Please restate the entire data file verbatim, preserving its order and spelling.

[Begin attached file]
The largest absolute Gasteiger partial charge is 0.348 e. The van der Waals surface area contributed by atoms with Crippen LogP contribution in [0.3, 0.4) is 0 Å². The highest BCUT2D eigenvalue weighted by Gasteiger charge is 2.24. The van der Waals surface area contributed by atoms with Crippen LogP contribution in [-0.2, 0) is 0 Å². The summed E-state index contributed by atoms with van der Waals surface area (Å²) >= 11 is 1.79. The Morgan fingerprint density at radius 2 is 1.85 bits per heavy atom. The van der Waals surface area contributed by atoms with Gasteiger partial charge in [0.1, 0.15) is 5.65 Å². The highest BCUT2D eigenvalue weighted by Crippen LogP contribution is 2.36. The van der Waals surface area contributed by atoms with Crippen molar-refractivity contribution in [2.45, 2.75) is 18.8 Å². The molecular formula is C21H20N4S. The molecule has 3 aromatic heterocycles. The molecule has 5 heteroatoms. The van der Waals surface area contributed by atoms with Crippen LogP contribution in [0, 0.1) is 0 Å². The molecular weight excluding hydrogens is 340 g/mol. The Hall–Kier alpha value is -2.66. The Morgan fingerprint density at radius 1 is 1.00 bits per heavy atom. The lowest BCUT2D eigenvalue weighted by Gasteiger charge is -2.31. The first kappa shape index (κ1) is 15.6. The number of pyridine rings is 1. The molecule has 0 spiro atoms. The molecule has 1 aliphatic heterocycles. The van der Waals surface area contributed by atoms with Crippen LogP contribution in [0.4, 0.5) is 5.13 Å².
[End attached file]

The largest absolute Gasteiger partial charge is 0.348 e. The van der Waals surface area contributed by atoms with Crippen LogP contribution in [0.3, 0.4) is 0 Å². The highest BCUT2D eigenvalue weighted by Gasteiger charge is 2.24. The van der Waals surface area contributed by atoms with Crippen LogP contribution in [-0.2, 0) is 0 Å². The summed E-state index contributed by atoms with van der Waals surface area (Å²) >= 11 is 1.79. The Morgan fingerprint density at radius 2 is 1.85 bits per heavy atom. The van der Waals surface area contributed by atoms with Gasteiger partial charge in [0.1, 0.15) is 5.65 Å². The highest BCUT2D eigenvalue weighted by Crippen LogP contribution is 2.36. The van der Waals surface area contributed by atoms with Crippen molar-refractivity contribution in [2.45, 2.75) is 18.8 Å². The molecular formula is C21H20N4S. The molecule has 3 aromatic heterocycles. The molecule has 5 heteroatoms. The van der Waals surface area contributed by atoms with Crippen LogP contribution in [0, 0.1) is 0 Å². The molecular weight excluding hydrogens is 340 g/mol. The Hall–Kier alpha value is -2.66. The Morgan fingerprint density at radius 1 is 1.00 bits per heavy atom. The lowest BCUT2D eigenvalue weighted by Gasteiger charge is -2.31. The first kappa shape index (κ1) is 15.6. The number of pyridine rings is 1. The molecule has 0 spiro atoms. The molecule has 1 aliphatic heterocycles. The van der Waals surface area contributed by atoms with Crippen LogP contribution in [0.4, 0.5) is 5.13 Å².